Humane Treatment of Farmed Animals

by Humane Canada
Humane Treatment of Farmed Animals
Chicken2
Chicken2

Barren battery cages for Canada’s egg-laying hens are on their way out 5 years earlier than expected thanks to your donations and the tenacity of negotiators from the Canadian Federation of Humane Societies (CFHS).  

As a supporter of our critical work to ensure the humane treatment of farm animals, we wanted to let you know that some of the most stringent standards for cage-free housing systems could be put in place for Canada’s more than 28 million egg-laying hens, standards on par with the EU and that far surpass current U.S. standards.

The work involved for CFHS representatives was significant and consisted of more than two years of thought, discussion and meetings with other stakeholders, including the egg industry. And the process is not over yet. Thank you for keeping us at the table with your generous donations. CFHS is the only animal welfare organization sitting on the egg laying hen code development committee of the National Farm Animal Care Council (NFACC). As the voice for Canada’s farm animals, we understand that there is no quick fix but that we must continue our progressive work to make lasting change.

On Thursday June 30th, NFACC released the draft code of practice for the care and handling of laying hens for public comment, which sets out the most rigorous care standards for egg-laying hens in North America.

Currently, 90% of egg-laying hens in Canada live in cramped, barren battery cages. We previously told you about an announcement from Egg Farmers of Canada on February 5, 2016, that indicated the organization’s more than 1000 member farms would be phasing out barren battery cages by 2036. Thanks to CFHS negotiators, the new 15-year timeline would see that goal achieved 5 years earlier, meaning that 129 million fewer hens will experience that kind of suffering.

Speeding the transition away from barren battery cages is the right thing to do.  We’re seeing a shift that will start to put egg producers on the right side of animal welfare science, which shows that hens experience extreme stress and frustration in barren battery cages because they are unable to express natural behaviours like dust-bathing and foraging. These cramped cages prevent hens from walking or even spreading their wings for their entire lives.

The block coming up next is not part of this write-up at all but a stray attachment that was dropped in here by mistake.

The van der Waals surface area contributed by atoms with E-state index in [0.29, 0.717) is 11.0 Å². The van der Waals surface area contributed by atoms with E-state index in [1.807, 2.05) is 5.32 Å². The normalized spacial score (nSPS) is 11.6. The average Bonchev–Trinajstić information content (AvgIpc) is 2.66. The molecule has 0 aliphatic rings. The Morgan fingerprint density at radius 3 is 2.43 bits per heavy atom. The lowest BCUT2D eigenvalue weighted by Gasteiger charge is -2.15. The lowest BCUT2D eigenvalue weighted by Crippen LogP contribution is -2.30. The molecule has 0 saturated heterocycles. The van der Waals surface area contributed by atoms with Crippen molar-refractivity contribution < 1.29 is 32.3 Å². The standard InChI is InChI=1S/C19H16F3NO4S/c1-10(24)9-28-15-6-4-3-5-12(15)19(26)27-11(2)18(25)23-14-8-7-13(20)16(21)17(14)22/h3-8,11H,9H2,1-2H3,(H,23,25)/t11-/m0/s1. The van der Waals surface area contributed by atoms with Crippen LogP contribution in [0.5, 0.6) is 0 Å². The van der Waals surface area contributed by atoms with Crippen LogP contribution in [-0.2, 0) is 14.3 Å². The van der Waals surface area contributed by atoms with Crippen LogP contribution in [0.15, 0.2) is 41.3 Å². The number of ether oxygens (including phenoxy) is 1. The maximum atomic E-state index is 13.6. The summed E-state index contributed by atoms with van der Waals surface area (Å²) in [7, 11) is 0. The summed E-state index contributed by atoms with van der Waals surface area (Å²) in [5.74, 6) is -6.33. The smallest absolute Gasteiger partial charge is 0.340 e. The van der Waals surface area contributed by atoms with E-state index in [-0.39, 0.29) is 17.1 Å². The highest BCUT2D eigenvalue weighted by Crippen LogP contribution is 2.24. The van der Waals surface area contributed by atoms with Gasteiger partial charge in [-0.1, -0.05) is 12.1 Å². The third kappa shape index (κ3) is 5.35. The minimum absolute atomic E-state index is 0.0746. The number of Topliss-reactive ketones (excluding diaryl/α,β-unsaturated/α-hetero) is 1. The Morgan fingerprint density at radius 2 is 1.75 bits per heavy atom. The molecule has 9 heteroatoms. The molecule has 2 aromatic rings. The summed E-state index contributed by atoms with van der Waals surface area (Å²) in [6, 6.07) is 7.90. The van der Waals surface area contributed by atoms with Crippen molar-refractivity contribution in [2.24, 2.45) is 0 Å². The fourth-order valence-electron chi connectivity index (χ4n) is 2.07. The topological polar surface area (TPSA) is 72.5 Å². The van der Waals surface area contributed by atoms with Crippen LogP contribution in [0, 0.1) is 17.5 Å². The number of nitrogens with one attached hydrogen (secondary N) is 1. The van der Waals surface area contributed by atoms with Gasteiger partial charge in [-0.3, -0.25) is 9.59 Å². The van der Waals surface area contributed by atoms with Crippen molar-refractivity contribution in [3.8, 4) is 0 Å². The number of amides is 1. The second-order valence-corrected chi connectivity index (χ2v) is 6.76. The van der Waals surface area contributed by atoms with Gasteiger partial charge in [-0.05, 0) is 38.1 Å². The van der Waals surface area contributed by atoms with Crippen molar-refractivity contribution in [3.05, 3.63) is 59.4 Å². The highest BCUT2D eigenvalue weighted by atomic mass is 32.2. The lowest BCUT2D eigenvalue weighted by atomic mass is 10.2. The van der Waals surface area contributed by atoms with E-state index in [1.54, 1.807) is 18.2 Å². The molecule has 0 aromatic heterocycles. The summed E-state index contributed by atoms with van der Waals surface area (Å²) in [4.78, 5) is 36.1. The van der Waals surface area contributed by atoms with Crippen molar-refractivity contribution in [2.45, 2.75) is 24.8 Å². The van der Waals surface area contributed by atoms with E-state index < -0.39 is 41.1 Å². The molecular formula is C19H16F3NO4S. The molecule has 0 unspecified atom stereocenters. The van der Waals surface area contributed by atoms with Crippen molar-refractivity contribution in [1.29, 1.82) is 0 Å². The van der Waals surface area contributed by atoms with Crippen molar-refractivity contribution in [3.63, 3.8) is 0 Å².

This new draft code would also see the introduction of world-leading cage-free standards in response to public concern about the lack of guidelines for how cage-free systems operate in Canada. Unregulated, cage-free housing can be just as crowded and oppressive as barren battery cages, with no enrichment for the hens and much more aggression and stress.  The new standards in this draft code will ensure that cage-free is as progressive as it sounds.

After the public comment period, the committee members (including CFHS representatives who you are funding to be at the table) will still have work to do taking any comments received to see if any further changes need to be made to the Code. We expect the final version to be published in December 2016, if all goes well.

CFHS continues to lead the charge on 3 additional codes of practice for farmed animals, which are currently in development: Bison, Rabbits, and Veal. CFHS will continue to speak up for farm animals, but we need your support to do this vital work.